« The Silence of the Lambs | Main | Minor Adjustments »

Stephen King: The Mist

I think I can accurately review this one because I’ve read the book and seen the movie.  The book was great.  The movie, not so much.  Let me correct that actually, the ending of the movie was terrible.

The whole point of the book I think is that when something deadly happens and people are trapped in a situation, they do very bad things to survive.  Instinct kicks in and they start following someone or some believe, causing all reason and law to leave the room.  Obviously King also focused on the creatures outside the grocery store, and the descriptions were really scary, but I think it was the humanity that made the story what it was.

Not so in the movie.  They didn’t even really include the scariest things, at least not in the way they were described in the book.  I know you can’t watch a movie and judge it compared to a book, I realize that some things don’t work on screen, but I don’t know, to me it just seemed like a cheap scare.  The way the tentacles and the spider-things were described in the book, I was scared for days afterwards.  Seriously, books never scare me, but this one did, I had all these plans for where I would go in case a mist covered my town.  I know that’s a little crazy, but I am not taking any chances.  I also have Zombie Evacuation Plans, but that’s for another post.  I think the reason books are often scarier than movies is that it’s all in your head.  You can use your imagination to make it as scary as you want.  But when you see it on a screen, it’s just there, and that’s it.  And when it’s over, it’s over.  With a book, it ruminates in your mind for days or weeks or years, but a movie ends and it’s gone.  Maybe it’s not the same for everyone, but that’s how I feel about it.

Not that the movie was bad.  It had some great moments, and I actually didn't hate the actress who played Mrs. Carmody, Marcia Gay Harden, who I always hate on film.  Her haircut bothers me.  Is that a legitimate reason to hate an actress?  I like to think so.  The other actors I didn't care about, except that badass old lady, she was a feisty little thing and I loved her for it.  The kid who got eaten by the tentacles was pretty good too, but everyone else was kind of throwaway.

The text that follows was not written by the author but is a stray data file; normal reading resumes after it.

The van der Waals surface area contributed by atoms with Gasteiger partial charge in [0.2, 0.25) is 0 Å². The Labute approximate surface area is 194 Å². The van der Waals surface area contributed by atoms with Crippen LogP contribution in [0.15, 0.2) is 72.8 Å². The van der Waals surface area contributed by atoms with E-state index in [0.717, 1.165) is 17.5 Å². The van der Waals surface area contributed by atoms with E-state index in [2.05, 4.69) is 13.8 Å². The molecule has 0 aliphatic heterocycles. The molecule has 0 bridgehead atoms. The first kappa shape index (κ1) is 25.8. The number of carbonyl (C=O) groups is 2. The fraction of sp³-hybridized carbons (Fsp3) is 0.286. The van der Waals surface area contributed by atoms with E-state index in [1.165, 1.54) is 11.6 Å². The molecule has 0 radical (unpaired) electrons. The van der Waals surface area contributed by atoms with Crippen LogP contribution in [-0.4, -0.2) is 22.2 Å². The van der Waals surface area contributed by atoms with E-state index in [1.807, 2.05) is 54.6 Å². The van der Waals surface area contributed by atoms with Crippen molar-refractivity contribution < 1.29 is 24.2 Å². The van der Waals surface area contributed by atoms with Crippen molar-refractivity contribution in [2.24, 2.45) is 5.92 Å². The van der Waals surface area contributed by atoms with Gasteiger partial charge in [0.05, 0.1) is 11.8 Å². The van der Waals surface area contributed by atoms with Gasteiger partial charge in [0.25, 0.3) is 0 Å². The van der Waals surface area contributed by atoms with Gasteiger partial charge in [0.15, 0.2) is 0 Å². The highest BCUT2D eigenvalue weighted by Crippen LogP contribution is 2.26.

SPOILER ALERT

Now to the ending:  In the book, the fact that there was no real ending was what made it so scary.  The uncertainty and the whole atmosphere, the huge mammoth beast freaked me out.  They included it in the movie, but I don't really know how to feel about it.  It was weird and scary, but not for the same reasons.  Humans have this weird fear about things we don't understand, which works well in this book, but I don't think it really translated well to the screen.  That's just me though.

Now the thing that pissed me off and ruined the whole movie for me.  The ending in the movie was ridiculous.  Yes, there was closure, but is that really the kind of closure people want?  The main character shoots all the other characters in order to "save them" from a horrible death (including his son, since it's a family movie), which in itself, sure, is a brave thing to do, but what a loss of hope for the audience.  And seconds later the military rolls in with tanks and planes?  I'm sorry, but they would have heard them much earlier and they could have easily been saved.  I felt drained after that, unhappy and disappointed.  That's not how I like to feel during horror movies.  I think what they were going for was a Night of the Living Dead ending (which pissed me off to no end, but in kind of a good way) because being trapped in the grocery store is pretty similar to being trapped in a house, with the power plays and roles and whatnot.  A lofty goal, and not quite met.  That's the real problem with this movie, it aims high and doesn't quite make it.  Stephen King isn't high literature, have fun with it.  Be like Kathy Bates in Misery.  But don't be a dirty-birdie, because that bitch will kill you.

END OF SPOILERS

 

Stephenie Meyer Update: http://www.ew.com/ew/article/0,,20217628,00.html

Thank you, EW and Jennifer Reese, for understanding.